Many lenses now feature image stabilisation built-in and make it more practical to shoot hand held in more challenging lighting conditions or where the shutter speed is just below what you require. The alternative method of stabilisation is within the camera body. This works equally as well but has the added advantage of providing image stabilisation to any lens attached. Both systems typically provide between 3 to 4 stops.

Autofocus / Focus Techniques

This is one time when it is useful to employ the full capability of the autofocus array of your camera. On many occasions using the central AF sensor and locking focus then recomposing the the shot as required. This works well if the subject is stationary for a certain amount of time but is too slow if the subject is on the move. To ensure you get the composition you want the non-central AF sensors come into play. Depending on the camera used the AF sensor will attempt to track the subject should it move by handing over to the next available sensor. Continuous focus would be required to be set to get full benefits and focusing accuracy.

It is recommended to focus on the animals eyes as this is usually the most important aspect that you'll want to render sharp. The focus point can be very critical especially when shooting with a fast lens with a narrow depth of field or when using a telephoto lens. Avoid just focusing on any part of the animal in the hope of getting a good shot. If focusing on the right point is difficult due to the subject moving then consider increasing the depth of field to make up for some focus placement inaccuracies. However keep in mind the impact this will have on the overall exposure and the possibility that the ISO sensitivity may have to be boosted.

Exposure metering is carried out as per normal but special attention should be paid to animals very light in colour (more so if the ambient light is very bright). Subjects such as white tigers, pelicans, and swans will challenge metering systems. Even the light orangey colour of flamingos can cause metering issues. Evaluative metering will try to achieve a decent exposure balance between the subject and it's background but it will likely be to the detriment of highlight detail. With animals such as indicated, the highlight detail will likely cover an extended area which will effectively burnout. Exposure compensation needs to be applied and the degree of correction will depend on the light levels and how much of the frame is taken up by the animal.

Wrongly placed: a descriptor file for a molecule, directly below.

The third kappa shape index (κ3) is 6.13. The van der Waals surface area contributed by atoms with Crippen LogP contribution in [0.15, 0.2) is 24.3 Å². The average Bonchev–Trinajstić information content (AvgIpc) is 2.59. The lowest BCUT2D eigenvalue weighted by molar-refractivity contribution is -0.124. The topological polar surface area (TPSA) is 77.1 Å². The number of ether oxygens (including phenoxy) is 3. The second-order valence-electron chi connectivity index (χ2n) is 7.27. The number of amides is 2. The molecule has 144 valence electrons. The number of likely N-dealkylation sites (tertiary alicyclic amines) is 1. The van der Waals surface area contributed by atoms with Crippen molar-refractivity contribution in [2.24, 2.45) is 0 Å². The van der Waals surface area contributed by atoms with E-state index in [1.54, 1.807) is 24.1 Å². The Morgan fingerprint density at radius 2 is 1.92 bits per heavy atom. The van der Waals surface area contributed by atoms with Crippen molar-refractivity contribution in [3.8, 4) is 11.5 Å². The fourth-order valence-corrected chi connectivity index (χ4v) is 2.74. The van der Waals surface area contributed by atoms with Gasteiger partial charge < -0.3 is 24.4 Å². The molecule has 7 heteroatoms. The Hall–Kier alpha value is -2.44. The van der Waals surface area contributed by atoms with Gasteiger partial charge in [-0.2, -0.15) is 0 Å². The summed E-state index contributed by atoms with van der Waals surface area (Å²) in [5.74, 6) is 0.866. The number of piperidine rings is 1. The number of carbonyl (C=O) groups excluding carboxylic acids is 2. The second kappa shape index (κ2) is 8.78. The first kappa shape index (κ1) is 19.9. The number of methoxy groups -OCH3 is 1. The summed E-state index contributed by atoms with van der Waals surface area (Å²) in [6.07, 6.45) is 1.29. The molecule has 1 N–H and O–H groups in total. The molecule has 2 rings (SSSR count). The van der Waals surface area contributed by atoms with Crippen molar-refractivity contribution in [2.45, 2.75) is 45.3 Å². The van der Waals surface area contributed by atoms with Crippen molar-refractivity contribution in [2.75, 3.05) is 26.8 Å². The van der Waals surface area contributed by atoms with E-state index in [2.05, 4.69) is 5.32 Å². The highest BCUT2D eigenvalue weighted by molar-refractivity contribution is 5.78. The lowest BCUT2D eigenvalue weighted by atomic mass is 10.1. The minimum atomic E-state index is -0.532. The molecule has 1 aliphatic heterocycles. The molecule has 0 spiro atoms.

Attention should also be paid to brightly coloured animals in direct sunlight. The colour may look impressive and striking but they could potential cause exposure issues. The overall exposure may initially seem fine but closer examination will likely show that the colours have become clipped. This may not be apparent from the standard luminance histogram but if your camera can show RGB histogram the clipped colours will be apparent. Exposure compensation will need to be employed to protect again this and the use of an image processing application used to restore the image but with better controlled colours. This all implies that the photos are captured as RAW files as this format provides the highest level of flexibility.